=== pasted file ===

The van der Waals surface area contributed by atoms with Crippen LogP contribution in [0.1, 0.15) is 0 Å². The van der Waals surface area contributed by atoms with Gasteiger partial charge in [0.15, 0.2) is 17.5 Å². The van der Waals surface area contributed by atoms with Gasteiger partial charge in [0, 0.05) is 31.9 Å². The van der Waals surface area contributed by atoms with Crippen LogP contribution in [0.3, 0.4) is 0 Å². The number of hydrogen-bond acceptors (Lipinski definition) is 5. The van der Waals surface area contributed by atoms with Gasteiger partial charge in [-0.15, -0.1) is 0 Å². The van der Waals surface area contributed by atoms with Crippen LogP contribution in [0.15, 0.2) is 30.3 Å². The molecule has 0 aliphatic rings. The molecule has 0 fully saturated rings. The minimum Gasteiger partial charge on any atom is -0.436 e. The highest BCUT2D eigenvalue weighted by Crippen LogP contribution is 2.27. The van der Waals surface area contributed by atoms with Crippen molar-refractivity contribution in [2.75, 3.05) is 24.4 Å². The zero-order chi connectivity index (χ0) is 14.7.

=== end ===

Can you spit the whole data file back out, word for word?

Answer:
The van der Waals surface area contributed by atoms with Crippen LogP contribution in [0.1, 0.15) is 0 Å². The van der Waals surface area contributed by atoms with Gasteiger partial charge in [0.15, 0.2) is 17.5 Å². The van der Waals surface area contributed by atoms with Gasteiger partial charge in [0, 0.05) is 31.9 Å². The van der Waals surface area contributed by atoms with Crippen LogP contribution in [0.3, 0.4) is 0 Å². The number of hydrogen-bond acceptors (Lipinski definition) is 5. The van der Waals surface area contributed by atoms with Gasteiger partial charge in [-0.15, -0.1) is 0 Å². The van der Waals surface area contributed by atoms with Crippen LogP contribution in [0.15, 0.2) is 30.3 Å². The molecule has 0 aliphatic rings. The molecule has 0 fully saturated rings. The minimum Gasteiger partial charge on any atom is -0.436 e. The highest BCUT2D eigenvalue weighted by Crippen LogP contribution is 2.27. The van der Waals surface area contributed by atoms with Crippen molar-refractivity contribution in [2.75, 3.05) is 24.4 Å². The zero-order chi connectivity index (χ0) is 14.7.